A line in the sand between coaching and therapy
Adults, Child Therapy, Executive Functioning

What’s The Difference Between Coaching and Therapy

Maybe you know there are some barriers between you and a goal you would like to achieve. But you aren’t quite sure how to go about making it happen.

Maybe you are feeling a bit overwhelmed by a challenge in life. But are unable to pinpoint exactly why.

Seeking therapy is a natural, logical step when attempting to change something about your life. But could coaching also be beneficial? 

Check out these six differences to distinguish between coaching and therapy!

venn diagram showing differences and similarities between coaching and therapy

1. Coaching focuses specifically on the future. Therapy may engage with past, present, and/or future.

Therapists are trained to help a client process past trauma, habits, or emotions. When providing guidance or strategies for managing life’s challenges, therapists ask about your history as well as your current emotional state. Coaches specifically focus on encouraging a client to use strategies and systems to change future behavior in order to meet the a task-oriented goal. 

2. Coaching is a refining process. Therapy usually works to redefine parts of the client’s emotions, perception, or understanding of themselves and others.

Coaching uses the skills which clients already possess. Or it introduces new skills and helps to hone them into being more effective and efficient for a specific situation or need. For example, if organization is a struggle, a coach will help tweak and improve systems a client already uses. They may also introduce new skills which fits into the defined limits of an existing system. 

3. Coaching focuses on task-oriented goals. Therapy focuses on mental health.

A coach is trained to help a client achieve task-oriented goals. They do this through introducing strategies, refining skills, and providing encouragement as the client works through a problem or challenge. Coaching can specifically focus on helping clients be more effective in activities of daily living such as cooking, cleaning, laundry, dishes, or even organizing physical space. A coach can help a client navigate through the logistics of how to complete a task. They may suggest systems and ideas about the best way to approach a particular situation.

A therapist is a licensed mental health professional who is trained to help navigate the psyche of a client. They will provide support that will dig deeper into the a client’s mental state. Coaching can be a stand-alone service. However, if there is an emotional barrier in the way of progress, it’s likely that the coach will recommend pairing their services with therapy too.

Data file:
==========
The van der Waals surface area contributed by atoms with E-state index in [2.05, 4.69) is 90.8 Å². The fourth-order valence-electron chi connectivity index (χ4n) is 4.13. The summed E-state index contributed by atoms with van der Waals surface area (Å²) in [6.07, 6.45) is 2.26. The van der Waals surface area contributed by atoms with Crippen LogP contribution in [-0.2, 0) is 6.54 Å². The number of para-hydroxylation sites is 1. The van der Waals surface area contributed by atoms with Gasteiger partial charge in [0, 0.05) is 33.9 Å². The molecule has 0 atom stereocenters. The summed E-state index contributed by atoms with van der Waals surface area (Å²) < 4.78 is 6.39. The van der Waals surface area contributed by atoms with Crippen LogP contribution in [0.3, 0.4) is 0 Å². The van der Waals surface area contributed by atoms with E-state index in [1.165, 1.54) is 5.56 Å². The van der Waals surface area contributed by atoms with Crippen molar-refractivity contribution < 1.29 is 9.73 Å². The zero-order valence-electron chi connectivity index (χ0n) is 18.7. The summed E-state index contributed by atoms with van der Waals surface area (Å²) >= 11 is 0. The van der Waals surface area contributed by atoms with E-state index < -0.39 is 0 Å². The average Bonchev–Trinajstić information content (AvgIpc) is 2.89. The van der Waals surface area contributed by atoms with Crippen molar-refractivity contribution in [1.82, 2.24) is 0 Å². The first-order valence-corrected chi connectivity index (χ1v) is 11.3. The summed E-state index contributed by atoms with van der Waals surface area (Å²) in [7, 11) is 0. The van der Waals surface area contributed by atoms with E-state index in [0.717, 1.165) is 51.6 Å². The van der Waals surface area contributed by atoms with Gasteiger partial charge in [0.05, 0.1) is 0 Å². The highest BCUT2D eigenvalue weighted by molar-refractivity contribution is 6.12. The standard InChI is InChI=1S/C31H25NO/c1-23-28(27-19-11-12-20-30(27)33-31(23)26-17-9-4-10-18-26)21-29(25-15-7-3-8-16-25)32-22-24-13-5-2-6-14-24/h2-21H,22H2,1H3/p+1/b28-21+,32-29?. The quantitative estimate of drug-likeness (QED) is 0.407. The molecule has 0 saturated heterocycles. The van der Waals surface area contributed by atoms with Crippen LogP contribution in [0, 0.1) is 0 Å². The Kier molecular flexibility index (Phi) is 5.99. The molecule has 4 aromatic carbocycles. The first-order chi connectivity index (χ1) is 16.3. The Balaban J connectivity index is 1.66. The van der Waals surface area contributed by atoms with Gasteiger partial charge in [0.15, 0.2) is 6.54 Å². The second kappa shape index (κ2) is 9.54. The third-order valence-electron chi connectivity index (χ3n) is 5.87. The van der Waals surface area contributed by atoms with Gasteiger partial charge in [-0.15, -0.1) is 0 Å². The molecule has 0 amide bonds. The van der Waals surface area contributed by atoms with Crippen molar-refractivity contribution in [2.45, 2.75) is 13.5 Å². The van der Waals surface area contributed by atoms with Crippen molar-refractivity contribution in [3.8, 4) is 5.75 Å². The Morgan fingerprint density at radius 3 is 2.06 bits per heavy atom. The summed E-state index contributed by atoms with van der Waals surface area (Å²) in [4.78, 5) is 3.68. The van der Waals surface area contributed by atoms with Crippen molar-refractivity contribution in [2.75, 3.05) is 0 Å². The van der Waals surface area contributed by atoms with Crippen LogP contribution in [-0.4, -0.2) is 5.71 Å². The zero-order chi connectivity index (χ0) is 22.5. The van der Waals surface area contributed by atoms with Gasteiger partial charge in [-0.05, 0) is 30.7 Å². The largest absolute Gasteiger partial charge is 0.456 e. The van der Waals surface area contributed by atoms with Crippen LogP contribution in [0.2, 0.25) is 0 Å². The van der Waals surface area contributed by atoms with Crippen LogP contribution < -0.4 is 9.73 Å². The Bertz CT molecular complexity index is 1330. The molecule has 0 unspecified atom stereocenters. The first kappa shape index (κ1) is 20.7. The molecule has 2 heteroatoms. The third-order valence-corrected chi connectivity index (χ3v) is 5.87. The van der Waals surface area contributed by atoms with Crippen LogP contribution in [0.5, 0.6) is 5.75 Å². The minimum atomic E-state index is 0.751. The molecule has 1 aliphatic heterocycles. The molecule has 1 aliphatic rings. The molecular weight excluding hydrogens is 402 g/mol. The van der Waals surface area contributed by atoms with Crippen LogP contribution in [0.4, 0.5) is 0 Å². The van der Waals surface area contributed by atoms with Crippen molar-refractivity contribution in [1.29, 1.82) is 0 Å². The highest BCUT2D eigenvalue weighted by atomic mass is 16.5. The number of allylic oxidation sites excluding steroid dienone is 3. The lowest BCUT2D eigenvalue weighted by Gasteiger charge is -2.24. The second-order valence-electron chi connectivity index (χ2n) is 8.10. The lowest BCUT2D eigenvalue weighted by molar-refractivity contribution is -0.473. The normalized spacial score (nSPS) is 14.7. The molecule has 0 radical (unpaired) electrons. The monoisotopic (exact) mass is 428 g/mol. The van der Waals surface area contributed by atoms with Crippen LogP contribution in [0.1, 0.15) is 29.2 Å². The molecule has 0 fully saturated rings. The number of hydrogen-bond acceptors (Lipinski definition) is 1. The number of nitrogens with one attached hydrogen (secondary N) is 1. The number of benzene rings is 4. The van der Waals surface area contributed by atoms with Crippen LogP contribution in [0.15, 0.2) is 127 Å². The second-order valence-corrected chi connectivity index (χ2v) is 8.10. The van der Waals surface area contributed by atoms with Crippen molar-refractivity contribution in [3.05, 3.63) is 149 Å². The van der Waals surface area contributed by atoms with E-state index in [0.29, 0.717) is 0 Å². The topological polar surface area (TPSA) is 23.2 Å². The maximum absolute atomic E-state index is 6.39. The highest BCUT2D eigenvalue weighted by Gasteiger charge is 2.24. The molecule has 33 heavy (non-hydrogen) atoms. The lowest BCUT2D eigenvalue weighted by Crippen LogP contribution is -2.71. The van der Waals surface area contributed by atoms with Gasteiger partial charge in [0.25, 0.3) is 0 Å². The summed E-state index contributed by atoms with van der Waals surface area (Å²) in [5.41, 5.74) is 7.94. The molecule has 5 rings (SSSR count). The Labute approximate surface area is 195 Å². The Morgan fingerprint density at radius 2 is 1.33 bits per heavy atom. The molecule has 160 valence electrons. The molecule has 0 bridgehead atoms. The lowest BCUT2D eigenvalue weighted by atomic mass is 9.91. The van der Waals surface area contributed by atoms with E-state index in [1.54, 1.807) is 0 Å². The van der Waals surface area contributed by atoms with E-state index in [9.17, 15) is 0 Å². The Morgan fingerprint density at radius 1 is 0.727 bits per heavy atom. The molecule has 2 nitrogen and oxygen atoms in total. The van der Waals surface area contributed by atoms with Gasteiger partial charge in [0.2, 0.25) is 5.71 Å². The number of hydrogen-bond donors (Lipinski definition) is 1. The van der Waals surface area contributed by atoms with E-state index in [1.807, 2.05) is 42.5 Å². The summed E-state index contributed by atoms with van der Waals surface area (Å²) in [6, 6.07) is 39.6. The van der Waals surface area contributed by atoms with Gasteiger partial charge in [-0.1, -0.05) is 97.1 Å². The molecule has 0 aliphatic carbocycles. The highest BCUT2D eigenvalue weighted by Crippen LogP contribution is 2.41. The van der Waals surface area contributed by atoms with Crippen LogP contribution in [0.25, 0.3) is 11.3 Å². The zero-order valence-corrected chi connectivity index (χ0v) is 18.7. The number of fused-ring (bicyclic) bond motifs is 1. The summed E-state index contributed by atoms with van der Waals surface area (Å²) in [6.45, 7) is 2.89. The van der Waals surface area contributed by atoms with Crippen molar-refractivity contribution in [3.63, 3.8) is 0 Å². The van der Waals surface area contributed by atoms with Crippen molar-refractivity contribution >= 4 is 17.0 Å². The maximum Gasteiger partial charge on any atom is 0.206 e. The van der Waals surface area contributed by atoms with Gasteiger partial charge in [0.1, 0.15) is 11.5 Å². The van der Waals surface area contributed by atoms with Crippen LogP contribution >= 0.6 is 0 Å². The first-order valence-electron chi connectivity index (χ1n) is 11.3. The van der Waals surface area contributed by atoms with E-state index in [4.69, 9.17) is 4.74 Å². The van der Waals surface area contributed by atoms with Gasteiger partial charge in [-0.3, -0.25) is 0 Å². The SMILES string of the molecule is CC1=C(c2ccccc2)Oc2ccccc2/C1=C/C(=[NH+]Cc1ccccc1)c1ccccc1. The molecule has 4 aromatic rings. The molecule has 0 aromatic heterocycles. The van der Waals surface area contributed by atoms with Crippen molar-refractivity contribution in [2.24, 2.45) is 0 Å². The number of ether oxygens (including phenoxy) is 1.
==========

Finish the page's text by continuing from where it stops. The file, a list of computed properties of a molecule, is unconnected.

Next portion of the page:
4. Coaching is about creating systems that work for the client.

Coaching is specific to the needs of the client. They works to find strategies and systems which support them in achieving their task-oriented goals. This could look like a planner calendar for organizing daily tasks, a strategy for fielding emails at work, or a mantra for staying emotionally-regulated during challenging conversations.

Coaching will help you with the logistics, or how to complete the task. Therapy will navigate the reasoning behind why the task is difficult. They will help with the emotional processing what happens before, during, and after completing the task.

5. Coaching usually finishes sooner than therapy.

So long as the client is willing and motivated to implement strategies, a coaching cycle will be relatively short in comparison to therapy. Therapy will likely peel back layers and unearth new emotions to navigate during each session. This means that therapy could last many months, years, or even a lifetime! This doesn’t mean that therapy is more or less effective than coaching. Instead, it sheds light on one of the major differences between the two.

6. Coaching finishes when the task-oriented goal is achieved or when the systems work for future tasks.

That is, of course, unless the client identifies a new task-based goal! Then, the coaching cycle would start again. You set a new goal. You test and implement new strategies or systems for efficacy, until ultimately, that goal is achieved too. In therapy, it is likely that goals may be achieved, but with more of an evolutionary process than a specific, objective goal. Coaching will likely take less time overall, as it’s intention is to be more specific and focused than therapy.

Therapy and coaching are similar in that they put the client’s needs, goals, and aspirations first! Our amazing team of therapists and coaches at MCCC can work together to help you client reach your fullest potential and whichever route you choose. You can be certain that, if you are willing to put in the work, you will see the results you want as you grow into the next chapter in your life. 

About the Author

Executive Functioning Coach, Emily Renda

Emily Renda is an Executive Functioning Coach at Montgomery County Counseling Center. She has a passion for helping others grow. Her background is in education where she was able to create positive change for students both educationally and emotionally. She is certified in universal designed learning. This means she is a pro at tailoring a client’s learning style to their needs. Emily is currently accepting coaching clients online.

Join Our Mailing List

Leave a Reply